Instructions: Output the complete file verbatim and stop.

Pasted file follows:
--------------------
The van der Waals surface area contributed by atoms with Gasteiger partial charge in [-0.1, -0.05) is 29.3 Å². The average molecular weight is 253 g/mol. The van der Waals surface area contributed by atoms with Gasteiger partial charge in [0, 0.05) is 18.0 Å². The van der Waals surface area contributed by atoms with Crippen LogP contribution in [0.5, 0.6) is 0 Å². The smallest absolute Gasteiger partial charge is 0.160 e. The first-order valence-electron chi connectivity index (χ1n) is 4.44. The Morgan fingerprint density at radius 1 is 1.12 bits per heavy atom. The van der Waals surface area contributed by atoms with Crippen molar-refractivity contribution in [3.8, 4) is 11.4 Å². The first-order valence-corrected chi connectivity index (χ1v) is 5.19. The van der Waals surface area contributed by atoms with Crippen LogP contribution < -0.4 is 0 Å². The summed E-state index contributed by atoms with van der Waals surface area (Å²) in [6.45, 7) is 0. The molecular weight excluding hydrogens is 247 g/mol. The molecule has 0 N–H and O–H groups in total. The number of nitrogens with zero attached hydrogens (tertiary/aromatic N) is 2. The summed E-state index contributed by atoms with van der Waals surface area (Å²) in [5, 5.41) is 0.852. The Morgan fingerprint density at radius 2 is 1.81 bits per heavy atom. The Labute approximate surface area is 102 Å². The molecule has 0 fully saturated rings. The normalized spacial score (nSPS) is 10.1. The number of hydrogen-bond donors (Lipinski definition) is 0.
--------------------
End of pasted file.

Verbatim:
The van der Waals surface area contributed by atoms with Gasteiger partial charge in [-0.1, -0.05) is 29.3 Å². The average molecular weight is 253 g/mol. The van der Waals surface area contributed by atoms with Gasteiger partial charge in [0, 0.05) is 18.0 Å². The van der Waals surface area contributed by atoms with Crippen LogP contribution in [0.5, 0.6) is 0 Å². The smallest absolute Gasteiger partial charge is 0.160 e. The first-order valence-electron chi connectivity index (χ1n) is 4.44. The Morgan fingerprint density at radius 1 is 1.12 bits per heavy atom. The van der Waals surface area contributed by atoms with Crippen molar-refractivity contribution in [3.8, 4) is 11.4 Å². The first-order valence-corrected chi connectivity index (χ1v) is 5.19. The van der Waals surface area contributed by atoms with Crippen LogP contribution < -0.4 is 0 Å². The summed E-state index contributed by atoms with van der Waals surface area (Å²) in [6.45, 7) is 0. The molecular weight excluding hydrogens is 247 g/mol. The molecule has 0 N–H and O–H groups in total. The number of nitrogens with zero attached hydrogens (tertiary/aromatic N) is 2. The summed E-state index contributed by atoms with van der Waals surface area (Å²) in [5, 5.41) is 0.852. The Morgan fingerprint density at radius 2 is 1.81 bits per heavy atom. The Labute approximate surface area is 102 Å². The molecule has 0 fully saturated rings. The normalized spacial score (nSPS) is 10.1. The number of hydrogen-bond donors (Lipinski definition) is 0.